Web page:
As you may recall, in my talk the other night I drew, as an analogy, the complaint made by the historian J. G. Randall over the performance of Lincoln and Douglas during their famous debates in 1858. His complaint was about the unwarranted prominence that these two men were willing to give to that vexing moral issue of slavery. His condemnation ran in this way:Read the whole thing.With all the problems that might have been put before the people as proper matter for their consideration in choosing a senator--choice of government servants, immigration, the tariff, international policy, promotion of education, west ward extension of railroads, the opening of new lands for homesteads, protection against greedy exploitation of those lands . . . encouragement to settlers . . . improving the condition of factory workers, and alleviating those agrarian grievances that were to plague the coming decades--with such issues facing the country, those two candidates for the Senate talked as if there were only one issue.That complaint, read today, is bound to strike readers as churlish, even oafish. And yet why? Is it wrong because we have come to regard that issue now, in our own day, as one we happen to care about? Or is it because there was truly something more fundamental in that question of just who were those beings who were the objects of concern in all of these other issues?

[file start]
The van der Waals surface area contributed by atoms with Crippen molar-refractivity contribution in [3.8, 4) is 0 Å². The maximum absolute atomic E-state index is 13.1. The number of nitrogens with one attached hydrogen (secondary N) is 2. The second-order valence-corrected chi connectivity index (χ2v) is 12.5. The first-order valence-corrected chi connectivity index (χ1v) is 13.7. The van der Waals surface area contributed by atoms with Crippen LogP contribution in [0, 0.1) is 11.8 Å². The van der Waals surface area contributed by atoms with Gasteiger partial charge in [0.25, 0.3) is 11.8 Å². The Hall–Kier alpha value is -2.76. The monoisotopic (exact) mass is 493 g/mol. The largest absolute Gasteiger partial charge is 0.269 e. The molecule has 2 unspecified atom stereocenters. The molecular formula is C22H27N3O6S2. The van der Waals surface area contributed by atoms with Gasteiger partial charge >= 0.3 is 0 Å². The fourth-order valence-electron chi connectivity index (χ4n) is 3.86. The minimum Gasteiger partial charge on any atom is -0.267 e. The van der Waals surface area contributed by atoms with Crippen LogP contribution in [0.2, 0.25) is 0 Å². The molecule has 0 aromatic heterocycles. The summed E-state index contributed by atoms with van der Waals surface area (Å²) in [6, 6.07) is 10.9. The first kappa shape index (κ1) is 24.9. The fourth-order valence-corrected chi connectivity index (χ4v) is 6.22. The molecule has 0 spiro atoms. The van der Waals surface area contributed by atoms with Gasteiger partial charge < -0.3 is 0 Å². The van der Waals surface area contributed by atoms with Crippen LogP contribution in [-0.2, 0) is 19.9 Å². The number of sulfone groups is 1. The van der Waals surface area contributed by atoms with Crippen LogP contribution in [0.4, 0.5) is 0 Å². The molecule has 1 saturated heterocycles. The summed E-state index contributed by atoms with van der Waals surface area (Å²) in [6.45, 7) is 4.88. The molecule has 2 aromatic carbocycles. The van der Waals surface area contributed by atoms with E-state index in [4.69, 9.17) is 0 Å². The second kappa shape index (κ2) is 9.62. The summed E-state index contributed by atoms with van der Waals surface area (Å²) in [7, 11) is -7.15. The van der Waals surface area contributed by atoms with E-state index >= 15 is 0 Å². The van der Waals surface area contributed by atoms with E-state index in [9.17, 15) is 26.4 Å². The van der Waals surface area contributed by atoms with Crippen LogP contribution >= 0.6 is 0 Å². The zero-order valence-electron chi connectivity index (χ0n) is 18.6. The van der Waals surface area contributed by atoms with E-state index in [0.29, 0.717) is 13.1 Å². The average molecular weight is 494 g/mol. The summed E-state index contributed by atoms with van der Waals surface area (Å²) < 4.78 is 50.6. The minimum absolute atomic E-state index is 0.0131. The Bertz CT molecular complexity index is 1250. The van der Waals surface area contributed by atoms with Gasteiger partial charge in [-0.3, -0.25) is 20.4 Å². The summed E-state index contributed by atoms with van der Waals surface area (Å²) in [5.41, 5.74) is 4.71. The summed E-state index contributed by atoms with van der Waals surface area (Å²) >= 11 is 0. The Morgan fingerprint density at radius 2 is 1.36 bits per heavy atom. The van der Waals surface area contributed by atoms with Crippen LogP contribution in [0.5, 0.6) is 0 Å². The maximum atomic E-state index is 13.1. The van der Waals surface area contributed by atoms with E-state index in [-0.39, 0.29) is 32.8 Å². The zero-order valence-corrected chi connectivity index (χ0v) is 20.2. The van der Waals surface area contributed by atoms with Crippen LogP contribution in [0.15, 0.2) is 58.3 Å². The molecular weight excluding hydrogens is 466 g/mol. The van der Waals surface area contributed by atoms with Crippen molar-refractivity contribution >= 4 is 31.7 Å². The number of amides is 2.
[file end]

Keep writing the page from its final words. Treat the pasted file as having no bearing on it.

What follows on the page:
Monday, November 03, 2008
Lincoln and Douglas: Weren't There More Important Issues Than Slavery?